Textile vs Markdown vs Multimarkdown vs Maruku

A lightweight markup language is a markup language with a simple syntax, designed to be easy for a human to enter with a simple text editor, and easy to read in its raw form.

They are the language of choice for wiki’s, but can also be used for creating regular documents.

Textile, Markdown, Multimarkdown and Maruku are all different flavors of lightweight markup languages that i’ve tried so far.


Nice: Has a lot of formating features. Tables, colors, etc…

Could be better: Text editing experience ends up being almost like editing programming code. does not feel like a text document. Too many strange characters around.


Nice: looks a lot better while editing text than textile. Plain text for the most part.

Could be better: its too stripped down, no tables for example…


Nice: Its like an extended version of markdown, keeping the basic ideas of markdown and adding several features like: tables, css formating, Supports several output formats: doc, rtf, latex (which can be easily converted to pdf). Supports math formulas.

Could be better: I've had (little) trouble with the older versions of the Multimarkdown Textmate, especially with the bundle preview command, not showing images and depending on the way you include the css, could also not format it correctly. But is the same as Markdown, so does not look like its a MultiMarkdown problem.

Update: Is all working now. Anyway editing the textmate bundle commands is quite straightforward, so is not hard to change/update something.

And i’d like also 1 textmate command for generating a full pdf, but it exists now 2 commands away(1st. Latex and then to pdf), so its not too bad.


Nice: Is like an extended Markdown with a called Meta-data syntax, where you have a special syntax to add a table of contents, css classes, source code syntax formatting, put in head, that you want headers numerated, and it does automatically for you. Generates pdf natively. Is all ruby made, thus touching my ruby bias factor :)

Could be better, PDF is not able to include image yet, math generation not ready (in testing/development). The down-part of introducing the special tags is that makes text tiny bit uglier. Also, i didn’t found a way to resize a picture, but should be a way(?)

In Summary: Textile is ugly, Markdown is too simple, Maruku is no there yet, but is promising(especially because is ruby made, will make it a lot easier for me to change when needed)…. So i use now Multimarkdown. I think the MultiMarkdown is more mature and has more features.

MultiMarkdown Tips:

I use a lot Css to format the text is very powerfull.

Also another thing i do is, putting in head a path to a local css file, which i can then easily edit and even reference external css paths.

For creating PDf the first step is to generate a Latex file, although Multimarkdown Textmate bundle has this, i just extended a bit, so besides generating a latex file, also saves it. Thus after you just have to do Apple+R, and voilá PDF doc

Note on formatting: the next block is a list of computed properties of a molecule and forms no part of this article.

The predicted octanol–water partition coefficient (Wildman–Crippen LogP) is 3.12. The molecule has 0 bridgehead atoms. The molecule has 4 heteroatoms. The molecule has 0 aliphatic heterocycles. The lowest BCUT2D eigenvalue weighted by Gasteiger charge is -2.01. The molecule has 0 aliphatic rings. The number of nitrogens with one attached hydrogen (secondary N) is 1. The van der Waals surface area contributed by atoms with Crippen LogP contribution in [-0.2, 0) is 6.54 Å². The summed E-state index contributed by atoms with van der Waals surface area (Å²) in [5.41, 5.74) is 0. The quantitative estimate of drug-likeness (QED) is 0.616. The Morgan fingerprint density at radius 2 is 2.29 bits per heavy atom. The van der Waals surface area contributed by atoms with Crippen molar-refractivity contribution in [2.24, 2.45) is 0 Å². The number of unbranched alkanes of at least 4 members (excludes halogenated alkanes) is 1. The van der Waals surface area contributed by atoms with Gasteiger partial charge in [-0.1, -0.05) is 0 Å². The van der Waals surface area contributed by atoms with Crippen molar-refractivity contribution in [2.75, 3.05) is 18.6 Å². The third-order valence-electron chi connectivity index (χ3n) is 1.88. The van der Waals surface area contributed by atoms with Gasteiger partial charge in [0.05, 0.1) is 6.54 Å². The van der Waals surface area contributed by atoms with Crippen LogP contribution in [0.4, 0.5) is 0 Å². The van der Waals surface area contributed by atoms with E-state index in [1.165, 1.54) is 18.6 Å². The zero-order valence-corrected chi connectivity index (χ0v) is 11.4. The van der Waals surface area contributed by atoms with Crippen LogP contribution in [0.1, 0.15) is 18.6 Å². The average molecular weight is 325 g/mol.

cd "${TM_MULTIMARKDOWN_PATH:-~/Library/Application Support/MultiMarkdown}"
cd bin
./multimarkdown2XHTML.pl | ./xhtml2latex.pl > $newfile2
mate $newfile2

Do tinker with the Xslt templates, they can be quite powerful, they can be used to make different templates that generate completely different documents, for example: xhtml xslt: xhtml-toc-h2.xslt on header will make a linkable table of contents.

Makuru Tips:

Because i didn’t found any Maruku textmate bundle, i made the following commands for textmate:

Textmate Commands code for Maruku

Maruku Validate Syntax

require 'rubygems'
require 'maruku'
file_path= ENV['TM_FILEPATH'].split(".").first+".html"
doc = Maruku.new(STDIN.read)

Maruku to html, for when i need the doc converted into an html fragment, to copy-paste somewhere.

require 'rubygems'
require 'maruku'
file_path= ENV['TM_FILEPATH'].split(".").first+".html"
doc = Maruku.new(STDIN.read)
puts doc.to_html

Maruku create complete html, mostly for preview the doc in a browser.

require 'rubygems'
require 'maruku'
file_path= ENV['TM_FILEPATH'].split(".").first+".html"
doc = Maruku.new(STDIN.read)
a = File.open(file_path, "w")
a.puts doc.to_html_document
`open #{file_path}`

Maruku create pdf

maruku --pdf ${TM_FILEPATH}
open $newfile2

Maruku cleanup, to clean up all files generated by previous commands

rm $pdf_file
rm $html_file
rm $log_file
rm $aux_file
rm $out_file
rm $tex_file

And by the way, a big thanks, for all creators and developers of these very useful languages.


Alexandre Martins said...

Note that the issues i got on textmate preview for multimarkdown, Fletcher T. Penney informed me that they are solved in last version of the textmate bundle.

Anonymous said...

If you're going straight to PDF from a MMD document, have you tried PrinceXML? For personal use its free, and I find that keeping formatting simply to CSS keeps my life simpler.

Alexandre Martins said...

After a couple of days playing with PrinceXML, i can only say good things. It seems to work very well.
Thanks for the tip.

Dan Dascalescu said...

I'm one of the developers of MojoMojo, a modern Perl wiki, and we chose Markdown as the default markup language. I put up a comparison of Textile vs. Markdown on the wiki.